"Want of adaptation to some purpose, or to the circumstances of the case; unfitness, unsuitableness; incapacity, inability." (OED).

    5. barouche

      "A carriage with a half-head behind which can be raised or let down at pleasure, having a seat in front for the driver, and seats inside for two couples to sit facing each other" (OED).

    6. open weather

      "With implied favourable qualification: Weather suitable for some purpose. Obs." (OED)

    7. Law

      An exclamation, usually denoting intense agitation.

    8. two-penny post

      "The London post (1801-1839) for conveyance of letters, etc. at an ordinary charge of twopence each" (OED).

    9. the footman

      "An attendant or foot servant; one employed to run ahead of or alongside a coach, carriage" (OED).

    10. veal cutlets

      "The flesh of a calf as an article of diet. A calf...as killed for food or intended for this purpose. Now rare. Chiefly in names of dishes. Made from veal, as veal pie, veal broth, veal cutlet, veal gravy" (OED).

  12. annotatingausten.sfsuenglishdh.net annotatingausten.sfsuenglishdh.net
    1. drawing-room

      "A room reserved for reception of company, and to which the ladies withdraw from the dining-room after dinner" (OED).

      The drawing-room had feminine decorations compared to the other rooms in a home; which included classically tasteful furnishings and musical instruments" (Drawing rooms, The Regency Town House).

    2. garrets

      “A room on the uppermost floor of a house; an apartment formed either partially or wholly within the roof, an attic” (OED).

    3. East Indies

      "India and the adjacent regions of South-East Asia. In later use usually: the islands of South-East Asia, esp. the Malay Archipelago" (OED).

    4. Cottage

      A term used to designate a " small country residence... adapted to a moderate scale of living" (OED).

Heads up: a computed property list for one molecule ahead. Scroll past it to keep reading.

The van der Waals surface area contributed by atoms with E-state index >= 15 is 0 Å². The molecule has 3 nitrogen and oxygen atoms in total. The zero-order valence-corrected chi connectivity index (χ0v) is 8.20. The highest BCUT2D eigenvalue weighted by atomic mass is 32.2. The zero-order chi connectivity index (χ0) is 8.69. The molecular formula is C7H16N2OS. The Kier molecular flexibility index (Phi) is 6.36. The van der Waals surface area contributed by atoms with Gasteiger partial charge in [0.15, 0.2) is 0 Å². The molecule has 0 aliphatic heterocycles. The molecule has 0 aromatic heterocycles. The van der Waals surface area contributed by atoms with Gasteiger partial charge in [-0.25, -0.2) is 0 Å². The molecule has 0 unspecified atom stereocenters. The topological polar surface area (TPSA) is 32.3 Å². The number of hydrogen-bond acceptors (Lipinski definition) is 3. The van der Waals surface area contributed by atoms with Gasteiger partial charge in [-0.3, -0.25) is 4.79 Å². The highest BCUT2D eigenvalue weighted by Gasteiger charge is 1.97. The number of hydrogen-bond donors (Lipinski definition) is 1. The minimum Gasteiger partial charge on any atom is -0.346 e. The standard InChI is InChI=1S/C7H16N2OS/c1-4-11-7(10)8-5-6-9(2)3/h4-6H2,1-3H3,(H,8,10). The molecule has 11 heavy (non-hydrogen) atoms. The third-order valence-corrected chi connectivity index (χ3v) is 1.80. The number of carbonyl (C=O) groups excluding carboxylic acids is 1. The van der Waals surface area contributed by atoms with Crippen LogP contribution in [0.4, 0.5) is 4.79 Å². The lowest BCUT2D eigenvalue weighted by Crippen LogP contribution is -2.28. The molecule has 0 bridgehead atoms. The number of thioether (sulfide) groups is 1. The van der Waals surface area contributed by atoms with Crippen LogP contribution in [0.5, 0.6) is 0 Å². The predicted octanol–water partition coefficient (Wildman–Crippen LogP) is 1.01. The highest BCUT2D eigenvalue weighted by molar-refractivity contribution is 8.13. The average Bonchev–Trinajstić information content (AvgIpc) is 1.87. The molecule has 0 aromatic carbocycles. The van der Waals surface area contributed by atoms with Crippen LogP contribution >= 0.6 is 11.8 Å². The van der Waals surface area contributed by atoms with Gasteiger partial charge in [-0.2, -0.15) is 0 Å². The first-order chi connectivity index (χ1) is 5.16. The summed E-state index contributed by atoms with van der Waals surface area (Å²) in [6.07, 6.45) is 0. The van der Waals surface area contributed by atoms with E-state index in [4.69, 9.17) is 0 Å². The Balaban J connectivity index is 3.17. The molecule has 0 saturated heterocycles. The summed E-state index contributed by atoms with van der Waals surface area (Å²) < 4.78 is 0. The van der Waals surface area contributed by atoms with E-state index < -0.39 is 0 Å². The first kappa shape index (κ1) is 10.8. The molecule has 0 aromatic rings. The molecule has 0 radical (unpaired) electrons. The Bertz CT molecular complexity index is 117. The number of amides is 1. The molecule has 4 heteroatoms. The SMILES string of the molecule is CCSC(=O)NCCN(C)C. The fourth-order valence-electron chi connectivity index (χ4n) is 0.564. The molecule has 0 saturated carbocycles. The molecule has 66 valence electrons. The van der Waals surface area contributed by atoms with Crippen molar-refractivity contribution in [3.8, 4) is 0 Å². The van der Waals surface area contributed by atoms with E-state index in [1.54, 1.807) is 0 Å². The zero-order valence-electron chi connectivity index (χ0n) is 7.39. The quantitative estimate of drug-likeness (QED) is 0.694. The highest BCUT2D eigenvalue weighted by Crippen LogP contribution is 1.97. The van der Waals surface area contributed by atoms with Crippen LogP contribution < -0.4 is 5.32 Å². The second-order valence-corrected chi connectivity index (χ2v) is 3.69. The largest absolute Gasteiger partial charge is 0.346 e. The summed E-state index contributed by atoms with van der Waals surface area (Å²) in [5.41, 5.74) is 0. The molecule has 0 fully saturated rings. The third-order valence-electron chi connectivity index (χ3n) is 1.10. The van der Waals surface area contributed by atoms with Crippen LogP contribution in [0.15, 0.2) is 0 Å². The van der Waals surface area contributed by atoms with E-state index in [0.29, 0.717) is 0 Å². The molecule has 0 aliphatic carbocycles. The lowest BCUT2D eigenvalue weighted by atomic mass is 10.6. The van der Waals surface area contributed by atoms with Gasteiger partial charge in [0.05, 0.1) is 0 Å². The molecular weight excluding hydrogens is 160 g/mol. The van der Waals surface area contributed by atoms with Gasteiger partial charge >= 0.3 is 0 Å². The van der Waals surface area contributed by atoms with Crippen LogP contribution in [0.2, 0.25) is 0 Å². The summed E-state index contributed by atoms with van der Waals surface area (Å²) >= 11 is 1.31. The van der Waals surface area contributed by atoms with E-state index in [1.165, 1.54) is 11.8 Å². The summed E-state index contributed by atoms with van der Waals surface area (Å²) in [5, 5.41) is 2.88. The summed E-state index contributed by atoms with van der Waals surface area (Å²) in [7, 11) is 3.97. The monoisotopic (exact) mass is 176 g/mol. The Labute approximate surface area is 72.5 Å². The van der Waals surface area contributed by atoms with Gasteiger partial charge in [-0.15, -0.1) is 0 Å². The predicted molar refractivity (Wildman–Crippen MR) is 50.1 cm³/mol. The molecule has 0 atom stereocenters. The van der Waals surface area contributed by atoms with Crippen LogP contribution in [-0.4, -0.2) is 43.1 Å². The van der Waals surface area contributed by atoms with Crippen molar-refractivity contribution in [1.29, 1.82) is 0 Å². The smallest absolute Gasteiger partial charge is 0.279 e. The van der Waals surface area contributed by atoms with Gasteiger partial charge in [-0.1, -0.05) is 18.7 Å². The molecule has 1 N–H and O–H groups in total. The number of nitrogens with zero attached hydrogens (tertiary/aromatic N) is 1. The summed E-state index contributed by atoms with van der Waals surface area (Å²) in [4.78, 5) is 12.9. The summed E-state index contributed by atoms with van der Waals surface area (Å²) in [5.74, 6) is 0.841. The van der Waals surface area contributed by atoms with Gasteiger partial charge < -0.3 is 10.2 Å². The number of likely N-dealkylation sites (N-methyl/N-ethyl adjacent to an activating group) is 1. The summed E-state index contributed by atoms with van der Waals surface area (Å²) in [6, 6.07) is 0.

The image below is a still from the 1995 film adaptation of Sense and Sensibility showing the building used to represent Barton Cottage.

    5. cousins

      The term was used to identify distant relatives to a family (OED). In the chapter, Sir John recognizes the Dashwoods as distant relatives to his family.

    6. pointers

      "Any of several breeds of large gun dog which on scenting game, esp. birds, adopt a distinctive pose, standing rigid with the muzzle pointed towards the game, often with one foot raised; a dog of one of these breeds" (OED).

    7. felicity

      “Happiness; prosperity; blissfulness; blessedness” (Johnson).

    8. smart

      "Of a person: neatly or (relatively) formally dressed; appearing neat and stylish; tidy, well turned-out."(OED).

    9. compass
      1. Someone or something that has a set of "boundaries and restrictions" (OED).
      2. "Space, room, or limits" (Johnson).
    10. palanquins

      "A covered conveyance, usually for one person, consisting of a large box carried on two horizontal poles by four or six (rarely two) bearers, used esp. in South, South-East, and East Asia" (OED).

    11. saucy

      "Of persons, their dispositions, actions, or language: Insolent towards superiors; presumptuous. Now chiefly colloq. with milder sense, applied to children and servants: Impertinent, rude, ‘cheeky’" (OED).

    12. scanty

      "Existing or present in small or insufficient quantity; not abundant" (OED).

    13. rapturous

      "Of a thing: characterized by or expressive of rapture" (OED). To be really delighted.

    14. approbation

      "The action of expressing oneself pleased or satisfied with anything; or the mere feeling of such satisfaction; approval expressed or entertained" (OED).

    15. vivacity

      "The state or condition of being vivacious" (OED). To be animated, lively.

    1. attentive

      Attentive is defined here as heedful; regardful; full of attention. Affection can be described as passion of any kind, and it's followed by the third definition that reads "love, kindness, good-will to some person".

      This definition is from the the 1775 Johnson Dictionary. This dictionary is the same one that Austen used, and this is why this would show the significance of the word "attentive" in this context.

    2. melancholy

      The first dictionary definition indicates that it is "a disease suppose to proceed from a rebundance of black bile." The second definition reads "a kindness of madness, in which the mind is always fixed on the object". We see this afflict Marianne throughout the duration of the novel, but the third recorded definition fits Colonel Brandon best: "A gloomy, pensive, discontented temper". This word was more frequently used as a noun, not an adjective.